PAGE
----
Cause of Albinism

Albinism is a hereditary disease (inherited), which is due to the absence of melanin, the pigment that gives color to hair and eyes and skin. The type and amount of melanin produced by organism determines skin, hair and eyes color.

Most albinism people are sensitive to sunlight and have an increased risk of skin cancer.

Melanin also plays an important role in developing optic nerves. Thus, albinism is associated with disturbances in eye development and function.

Albinism is characterized by complete or partial absence of melanin in skin, hair and eyes. In the case of albinism, the number of melanocytes (cells that produce melanin) of the epidermis and hair follicles is normal. Instead, there is a defect related to how the body uses the amino acid tyrosine. Normally, tyrosine is converted to melanin, but in case of albinism this conversion is blocked or reduced.

Oculo-cutaneous albinism:

Oculo-cutaneous albinism is caused by a mutation in one of four genes involved in causing albinism. These mutations lead to eye disorders and skin and hair lack of color.

Hermansky-Pudlak syndrome.:

This syndrome is a rare disease whith similar signs and symptoms as albinism, associated with oculo-cutaneous albinism, which can cause lung disorders (interstitial lung disease), intestinal disease (colitis) and coagulation disorders .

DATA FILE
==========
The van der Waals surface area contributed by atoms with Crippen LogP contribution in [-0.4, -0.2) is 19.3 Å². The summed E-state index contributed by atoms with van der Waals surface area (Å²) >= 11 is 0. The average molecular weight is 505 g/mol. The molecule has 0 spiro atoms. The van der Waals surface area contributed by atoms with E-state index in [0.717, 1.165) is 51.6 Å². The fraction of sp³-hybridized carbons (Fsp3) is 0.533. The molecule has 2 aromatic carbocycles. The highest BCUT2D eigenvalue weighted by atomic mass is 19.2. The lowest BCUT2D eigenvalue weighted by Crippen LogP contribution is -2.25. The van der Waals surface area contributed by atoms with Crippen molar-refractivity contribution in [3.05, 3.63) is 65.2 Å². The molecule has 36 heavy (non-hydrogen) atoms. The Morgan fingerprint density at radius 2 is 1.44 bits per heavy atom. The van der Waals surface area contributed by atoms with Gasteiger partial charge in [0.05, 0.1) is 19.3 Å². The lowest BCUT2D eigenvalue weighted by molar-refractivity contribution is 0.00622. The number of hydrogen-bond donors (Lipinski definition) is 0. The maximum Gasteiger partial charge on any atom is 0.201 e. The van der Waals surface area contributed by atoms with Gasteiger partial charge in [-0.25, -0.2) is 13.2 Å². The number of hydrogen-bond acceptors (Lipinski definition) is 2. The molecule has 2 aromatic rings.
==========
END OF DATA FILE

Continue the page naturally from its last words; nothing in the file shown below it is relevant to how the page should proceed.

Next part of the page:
Chediak-Higashi syndrome:

Chediak-Higashi syndrome is a rare form of albinism caused by a mutation in a gene of the cormozom 1. Anomaly syndrome is characterized by leukocyte (white blood cells), the abolition of their phagocytic activity, causing a marked sensitiviness to infection. It is associated with defects of skin, eyes and hair pigmentation.

This disorder is caused by a defect in melanin metabolism and is characterized by the absence of this pigment that protects skin from solar radiation. Melanin is produced by melanocytes, which are found in the skin and eyes. A mutation may result in lack of melanin production or a low level of melanin.

In most cases of albinism, to manifest the disease, a person must inherit two copies of a mutated gene – one from each parent. If the person has only one copy, the disease will not develop.

Impact of mutation on eye development

Whatever the genetic mutation is present, sight deficiency is a feature common to all cases of albinism. This is caused by faulty development of nerve pathways from the eye to the normal development of brain and retina.

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